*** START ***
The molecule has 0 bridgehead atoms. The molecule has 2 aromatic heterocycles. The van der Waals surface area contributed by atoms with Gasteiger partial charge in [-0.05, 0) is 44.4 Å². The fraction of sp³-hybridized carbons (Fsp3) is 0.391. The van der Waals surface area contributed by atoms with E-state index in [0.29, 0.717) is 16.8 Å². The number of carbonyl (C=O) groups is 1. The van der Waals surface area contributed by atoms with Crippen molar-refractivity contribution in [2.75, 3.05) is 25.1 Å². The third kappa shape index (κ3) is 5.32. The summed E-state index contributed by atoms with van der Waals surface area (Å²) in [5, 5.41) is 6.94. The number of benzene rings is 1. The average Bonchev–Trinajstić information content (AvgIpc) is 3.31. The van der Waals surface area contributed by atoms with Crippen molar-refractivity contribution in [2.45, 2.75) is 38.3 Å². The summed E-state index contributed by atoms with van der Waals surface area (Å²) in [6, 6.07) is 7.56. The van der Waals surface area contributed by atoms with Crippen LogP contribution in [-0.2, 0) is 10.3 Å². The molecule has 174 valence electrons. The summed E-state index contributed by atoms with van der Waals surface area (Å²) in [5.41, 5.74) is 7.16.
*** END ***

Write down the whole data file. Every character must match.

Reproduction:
The molecule has 0 bridgehead atoms. The molecule has 2 aromatic heterocycles. The van der Waals surface area contributed by atoms with Gasteiger partial charge in [-0.05, 0) is 44.4 Å². The fraction of sp³-hybridized carbons (Fsp3) is 0.391. The van der Waals surface area contributed by atoms with E-state index in [0.29, 0.717) is 16.8 Å². The number of carbonyl (C=O) groups is 1. The van der Waals surface area contributed by atoms with Crippen molar-refractivity contribution in [2.75, 3.05) is 25.1 Å². The third kappa shape index (κ3) is 5.32. The summed E-state index contributed by atoms with van der Waals surface area (Å²) in [5, 5.41) is 6.94. The number of benzene rings is 1. The average Bonchev–Trinajstić information content (AvgIpc) is 3.31. The van der Waals surface area contributed by atoms with Crippen molar-refractivity contribution in [2.45, 2.75) is 38.3 Å². The summed E-state index contributed by atoms with van der Waals surface area (Å²) in [6, 6.07) is 7.56. The van der Waals surface area contributed by atoms with Crippen LogP contribution in [-0.2, 0) is 10.3 Å². The molecule has 174 valence electrons. The summed E-state index contributed by atoms with van der Waals surface area (Å²) in [5.41, 5.74) is 7.16.